During my blog hiatus, so many news items begged for comment, I kept salivating, like one of Pavlov’s dogs. Sticking to a memoir about my foreign travels in the 1960s took discipline. I’m glad I did. I found I had much to learn. For a start, memoirs are out of fashion. The new genre is “literary non-fiction.” My fresh knowledge required me to shift from my “and this happened and this happened” structure to one more like a novel.
Crafting my daily experiences to read as a drama where I play the heroine isn’t an easy concept to grasp. What’s more, it requires a candor that can pinch. On the other hand, it also offers freedom. If memories fade after fifty years, I’m free to give them a polish or add a little color, as long as what I write is true to the gist of what occurred.
Happily, my editor provided me with a reading list so I could learn the rules. The most useful title was The Writer’s Journey by Christopher Vogler. Anyone who dreams of spilling his or her guts on paper ought to obtain a copy.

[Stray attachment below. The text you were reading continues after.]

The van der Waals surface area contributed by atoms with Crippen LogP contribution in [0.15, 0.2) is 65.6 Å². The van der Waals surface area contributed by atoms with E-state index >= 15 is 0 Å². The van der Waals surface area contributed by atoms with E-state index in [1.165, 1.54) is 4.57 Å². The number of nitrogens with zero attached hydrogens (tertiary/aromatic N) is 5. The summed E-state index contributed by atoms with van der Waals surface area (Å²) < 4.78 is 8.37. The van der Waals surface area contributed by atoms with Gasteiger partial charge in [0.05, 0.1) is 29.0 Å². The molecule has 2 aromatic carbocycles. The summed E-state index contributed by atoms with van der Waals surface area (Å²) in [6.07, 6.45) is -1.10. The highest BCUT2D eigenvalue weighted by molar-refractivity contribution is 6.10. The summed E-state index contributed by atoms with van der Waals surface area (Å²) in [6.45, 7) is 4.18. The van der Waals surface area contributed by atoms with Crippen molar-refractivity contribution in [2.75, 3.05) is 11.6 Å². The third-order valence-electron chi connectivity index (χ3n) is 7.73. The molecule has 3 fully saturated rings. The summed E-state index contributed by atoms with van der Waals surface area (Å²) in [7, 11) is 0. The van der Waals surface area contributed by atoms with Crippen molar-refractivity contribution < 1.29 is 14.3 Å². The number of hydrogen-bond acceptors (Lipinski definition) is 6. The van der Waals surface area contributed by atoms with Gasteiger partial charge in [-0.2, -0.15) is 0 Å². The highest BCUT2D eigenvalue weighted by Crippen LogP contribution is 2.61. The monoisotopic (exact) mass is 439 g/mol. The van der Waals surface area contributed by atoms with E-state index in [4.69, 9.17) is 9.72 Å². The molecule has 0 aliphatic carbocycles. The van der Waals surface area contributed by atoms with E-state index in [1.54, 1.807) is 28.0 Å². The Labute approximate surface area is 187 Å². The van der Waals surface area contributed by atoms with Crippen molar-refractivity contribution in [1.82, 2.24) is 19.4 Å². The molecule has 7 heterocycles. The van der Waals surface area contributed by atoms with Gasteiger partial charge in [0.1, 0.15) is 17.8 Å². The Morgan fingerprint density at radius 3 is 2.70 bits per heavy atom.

I wish I could say my book is nearly completed. It isn’t Only half has been under review. At some point, I’ll have to rely on blog reruns, again, while I clean up the second half.
My time away hasn’t been all spent on writing, however. In the interval, I’ve also produced three more segments for Just Read It, my short book review discussion with local artists on national bestsellers. Readers can stay current by subscribing to the series. I don’t advertise or collect personal information. Unsubscribing is easy, too, though I hope no one will want to.
This summer, I also hosted the third in my series of Free Summer Seminars for Writers. It took off like a bat toward the moon, so I’m already scouting season four experts. Look out Downton Abbey, I may have a longer run.
Okay. I’ve written all I have to say about my summer vacation. Tomorrow, I’ll turn my attention to bigger doings in the world.